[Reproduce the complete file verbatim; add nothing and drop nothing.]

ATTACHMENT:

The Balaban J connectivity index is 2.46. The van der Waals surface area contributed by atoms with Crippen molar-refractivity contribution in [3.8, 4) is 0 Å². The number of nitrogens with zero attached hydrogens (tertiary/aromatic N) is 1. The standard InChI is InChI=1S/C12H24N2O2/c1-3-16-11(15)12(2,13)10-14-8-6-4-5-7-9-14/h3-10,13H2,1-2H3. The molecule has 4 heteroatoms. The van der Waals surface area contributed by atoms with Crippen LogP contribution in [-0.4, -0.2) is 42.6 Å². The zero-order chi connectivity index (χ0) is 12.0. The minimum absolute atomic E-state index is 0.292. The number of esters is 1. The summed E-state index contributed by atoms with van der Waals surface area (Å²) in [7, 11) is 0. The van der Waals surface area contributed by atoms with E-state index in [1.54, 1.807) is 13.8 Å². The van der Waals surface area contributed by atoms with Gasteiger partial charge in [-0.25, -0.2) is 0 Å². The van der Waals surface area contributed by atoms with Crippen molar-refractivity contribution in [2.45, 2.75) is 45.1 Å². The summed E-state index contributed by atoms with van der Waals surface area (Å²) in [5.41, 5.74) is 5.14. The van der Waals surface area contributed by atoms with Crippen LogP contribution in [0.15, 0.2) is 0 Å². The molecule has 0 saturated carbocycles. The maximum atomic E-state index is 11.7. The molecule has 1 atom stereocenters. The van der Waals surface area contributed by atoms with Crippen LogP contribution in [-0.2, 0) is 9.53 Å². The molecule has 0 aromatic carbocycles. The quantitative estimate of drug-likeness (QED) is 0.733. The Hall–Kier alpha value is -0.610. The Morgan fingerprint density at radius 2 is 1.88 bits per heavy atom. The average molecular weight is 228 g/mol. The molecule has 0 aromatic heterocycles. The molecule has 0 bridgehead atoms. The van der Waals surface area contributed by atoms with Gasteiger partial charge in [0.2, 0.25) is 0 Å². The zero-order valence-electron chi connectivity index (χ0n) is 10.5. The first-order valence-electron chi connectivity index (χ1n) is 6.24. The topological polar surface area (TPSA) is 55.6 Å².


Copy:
The Balaban J connectivity index is 2.46. The van der Waals surface area contributed by atoms with Crippen molar-refractivity contribution in [3.8, 4) is 0 Å². The number of nitrogens with zero attached hydrogens (tertiary/aromatic N) is 1. The standard InChI is InChI=1S/C12H24N2O2/c1-3-16-11(15)12(2,13)10-14-8-6-4-5-7-9-14/h3-10,13H2,1-2H3. The molecule has 4 heteroatoms. The van der Waals surface area contributed by atoms with Crippen LogP contribution in [-0.4, -0.2) is 42.6 Å². The zero-order chi connectivity index (χ0) is 12.0. The minimum absolute atomic E-state index is 0.292. The number of esters is 1. The summed E-state index contributed by atoms with van der Waals surface area (Å²) in [7, 11) is 0. The van der Waals surface area contributed by atoms with E-state index in [1.54, 1.807) is 13.8 Å². The van der Waals surface area contributed by atoms with Gasteiger partial charge in [-0.25, -0.2) is 0 Å². The van der Waals surface area contributed by atoms with Crippen molar-refractivity contribution in [2.45, 2.75) is 45.1 Å². The summed E-state index contributed by atoms with van der Waals surface area (Å²) in [5.41, 5.74) is 5.14. The van der Waals surface area contributed by atoms with Crippen LogP contribution in [0.15, 0.2) is 0 Å². The molecule has 0 saturated carbocycles. The maximum atomic E-state index is 11.7. The molecule has 1 atom stereocenters. The van der Waals surface area contributed by atoms with Crippen LogP contribution in [-0.2, 0) is 9.53 Å². The molecule has 0 aromatic carbocycles. The quantitative estimate of drug-likeness (QED) is 0.733. The Hall–Kier alpha value is -0.610. The Morgan fingerprint density at radius 2 is 1.88 bits per heavy atom. The average molecular weight is 228 g/mol. The molecule has 0 aromatic heterocycles. The molecule has 0 bridgehead atoms. The van der Waals surface area contributed by atoms with Gasteiger partial charge in [0.2, 0.25) is 0 Å². The zero-order valence-electron chi connectivity index (χ0n) is 10.5. The first-order valence-electron chi connectivity index (χ1n) is 6.24. The topological polar surface area (TPSA) is 55.6 Å².